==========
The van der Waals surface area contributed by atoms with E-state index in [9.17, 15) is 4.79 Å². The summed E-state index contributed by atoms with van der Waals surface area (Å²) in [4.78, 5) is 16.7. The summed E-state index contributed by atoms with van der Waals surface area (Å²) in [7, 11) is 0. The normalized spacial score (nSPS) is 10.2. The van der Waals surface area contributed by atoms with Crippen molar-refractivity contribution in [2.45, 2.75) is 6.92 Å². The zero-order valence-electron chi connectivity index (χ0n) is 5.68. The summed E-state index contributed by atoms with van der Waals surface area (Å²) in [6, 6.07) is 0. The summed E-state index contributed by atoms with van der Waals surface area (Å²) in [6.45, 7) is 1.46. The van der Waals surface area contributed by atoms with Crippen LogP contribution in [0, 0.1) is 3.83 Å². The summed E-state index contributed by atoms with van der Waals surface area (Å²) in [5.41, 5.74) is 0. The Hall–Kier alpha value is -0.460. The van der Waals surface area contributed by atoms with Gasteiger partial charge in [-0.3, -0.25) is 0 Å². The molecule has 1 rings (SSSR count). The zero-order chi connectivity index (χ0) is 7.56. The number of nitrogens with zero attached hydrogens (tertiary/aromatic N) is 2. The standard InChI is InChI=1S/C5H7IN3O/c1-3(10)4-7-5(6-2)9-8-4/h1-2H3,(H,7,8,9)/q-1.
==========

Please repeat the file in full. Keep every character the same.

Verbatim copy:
The van der Waals surface area contributed by atoms with E-state index in [9.17, 15) is 4.79 Å². The summed E-state index contributed by atoms with van der Waals surface area (Å²) in [4.78, 5) is 16.7. The summed E-state index contributed by atoms with van der Waals surface area (Å²) in [7, 11) is 0. The normalized spacial score (nSPS) is 10.2. The van der Waals surface area contributed by atoms with Crippen molar-refractivity contribution in [2.45, 2.75) is 6.92 Å². The zero-order valence-electron chi connectivity index (χ0n) is 5.68. The summed E-state index contributed by atoms with van der Waals surface area (Å²) in [6, 6.07) is 0. The summed E-state index contributed by atoms with van der Waals surface area (Å²) in [6.45, 7) is 1.46. The van der Waals surface area contributed by atoms with Crippen LogP contribution in [0, 0.1) is 3.83 Å². The summed E-state index contributed by atoms with van der Waals surface area (Å²) in [5.41, 5.74) is 0. The Hall–Kier alpha value is -0.460. The van der Waals surface area contributed by atoms with Gasteiger partial charge in [-0.3, -0.25) is 0 Å². The molecule has 1 rings (SSSR count). The zero-order chi connectivity index (χ0) is 7.56. The number of nitrogens with zero attached hydrogens (tertiary/aromatic N) is 2. The standard InChI is InChI=1S/C5H7IN3O/c1-3(10)4-7-5(6-2)9-8-4/h1-2H3,(H,7,8,9)/q-1.